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Turning the Tide on HIV/AIDS Takes Health Workers

In April, I visited two government health centers in Ethiopia where IntraHealth works to strengthen prevention of mother-to-child transmission (PMTCT) of HIV. In 24 months, almost 2,000 babies have been delivered there. Thirty of the mothers were found HIV-positive, but only one of the babies was positive. That baby is on antiretroviral therapy (ART) and doing fine.

IntraHealth has played a catalytic role in scaling up PMTCT in Ethiopia: When IntraHealth started working in PMTCT in 2003, there were no PMTCT services at any government clinic in Ethiopia. Now IntraHealth supports these services in 511 clinics. None of that would have been possible without frontline health workers who are, as IntraHealth likes to say, present, ready, connected, and safe.

  • Present, meaning they are working where they are needed most
  • Ready, meaning they are equipped with the knowledge, skills, and support they need to succeed
  • Connected, meaning they are connected to technology and linked to networks in their communities and the rest of the world
  • Safe, meaning they are empowered to provide health care for their communities.

The global shortage of health workers is estimated at over 4 million, with 57 countries experiencing an acute shortage—defined as fewer than 2.3 doctors, nurses, or midwives per 1,000 people. This translates into nearly a billion people who have no access to a health worker of any kind—one-seventh of the world’s population.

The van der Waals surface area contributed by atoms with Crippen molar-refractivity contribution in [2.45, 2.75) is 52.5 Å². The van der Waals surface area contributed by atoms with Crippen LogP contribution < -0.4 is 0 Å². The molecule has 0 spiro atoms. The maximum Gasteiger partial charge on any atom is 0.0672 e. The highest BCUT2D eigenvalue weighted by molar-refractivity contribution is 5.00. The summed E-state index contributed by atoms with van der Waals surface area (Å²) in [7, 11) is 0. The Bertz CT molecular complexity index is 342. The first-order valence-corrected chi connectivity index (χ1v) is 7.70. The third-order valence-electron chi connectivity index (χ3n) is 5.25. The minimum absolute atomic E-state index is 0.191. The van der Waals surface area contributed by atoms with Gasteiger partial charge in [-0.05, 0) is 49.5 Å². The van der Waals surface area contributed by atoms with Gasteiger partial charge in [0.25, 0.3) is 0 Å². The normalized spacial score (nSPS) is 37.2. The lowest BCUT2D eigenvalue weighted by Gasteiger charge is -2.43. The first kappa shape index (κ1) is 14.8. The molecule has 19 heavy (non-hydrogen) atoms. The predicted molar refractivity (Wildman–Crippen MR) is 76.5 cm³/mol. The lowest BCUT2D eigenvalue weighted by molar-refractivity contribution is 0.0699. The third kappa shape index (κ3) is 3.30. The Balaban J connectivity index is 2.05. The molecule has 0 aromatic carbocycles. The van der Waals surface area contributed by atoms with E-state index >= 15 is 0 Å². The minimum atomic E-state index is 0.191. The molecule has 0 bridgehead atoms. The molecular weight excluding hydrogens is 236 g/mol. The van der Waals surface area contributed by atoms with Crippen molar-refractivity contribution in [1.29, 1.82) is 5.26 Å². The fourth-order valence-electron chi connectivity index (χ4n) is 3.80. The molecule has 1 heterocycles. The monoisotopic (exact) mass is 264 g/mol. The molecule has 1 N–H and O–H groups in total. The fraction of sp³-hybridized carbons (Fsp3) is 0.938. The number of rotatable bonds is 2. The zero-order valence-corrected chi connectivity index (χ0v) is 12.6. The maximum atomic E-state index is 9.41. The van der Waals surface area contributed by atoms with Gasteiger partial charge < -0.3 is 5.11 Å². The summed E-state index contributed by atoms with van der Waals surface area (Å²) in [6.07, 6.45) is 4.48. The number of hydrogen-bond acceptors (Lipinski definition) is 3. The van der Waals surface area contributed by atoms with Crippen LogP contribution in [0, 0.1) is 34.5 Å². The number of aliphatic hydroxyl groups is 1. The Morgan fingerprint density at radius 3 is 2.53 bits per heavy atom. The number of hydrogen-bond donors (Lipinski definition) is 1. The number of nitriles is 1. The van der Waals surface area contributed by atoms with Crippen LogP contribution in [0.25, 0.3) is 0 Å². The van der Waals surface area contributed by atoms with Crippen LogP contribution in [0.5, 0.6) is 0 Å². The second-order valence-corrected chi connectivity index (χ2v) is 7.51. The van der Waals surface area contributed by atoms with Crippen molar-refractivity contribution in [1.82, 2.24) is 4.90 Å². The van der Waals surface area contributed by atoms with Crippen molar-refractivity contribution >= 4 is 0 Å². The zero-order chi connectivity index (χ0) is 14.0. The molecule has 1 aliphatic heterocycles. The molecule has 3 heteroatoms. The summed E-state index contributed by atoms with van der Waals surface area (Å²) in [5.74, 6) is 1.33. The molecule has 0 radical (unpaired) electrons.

Evolving Roles for Health Workers

As we approach the 2012 International AIDS Conference (IAS) in Washington, D.C. July 22–27, it seems an opportune time to reflect on the critical role that health workers play in HIV/AIDS prevention, treatment, and care services. The conference theme, “Turning the Tide Together,” makes the point that “seizing this potential and actually turning the tide on HIV and AIDS will require commitment and action on many levels: that each and every stakeholder in the HIV and AIDS response must play their role.”

This tide will not be turned without more support for the frontline health worker.

The frontline health worker is especially important in sub-Saharan Africa where the impact of AIDS conspires with health worker shortages to threaten the ability of health systems to cope. A resurgence of tuberculosis, a common HIV co-infection, is worsening the situation.

As approaches to HIV/AIDS evolve—with new strategies such as “treatment as prevention” and medical male circumcision—we need to ensure that frontline health workers have the skills and support they need to provide health services for those who have no other access to health care.

Also evolving are the roles of the different types of health workers—doctors, nurses, midwives, clinical officers, rural medical practitioners, and others—due to “task-shifting,” which the World Health Organization defines as “the rational re-distribution of tasks among health workforce teams” in which specific tasks are moved from highly qualified health workers to those who have fewer qualifications in order to make more efficient use of available resources.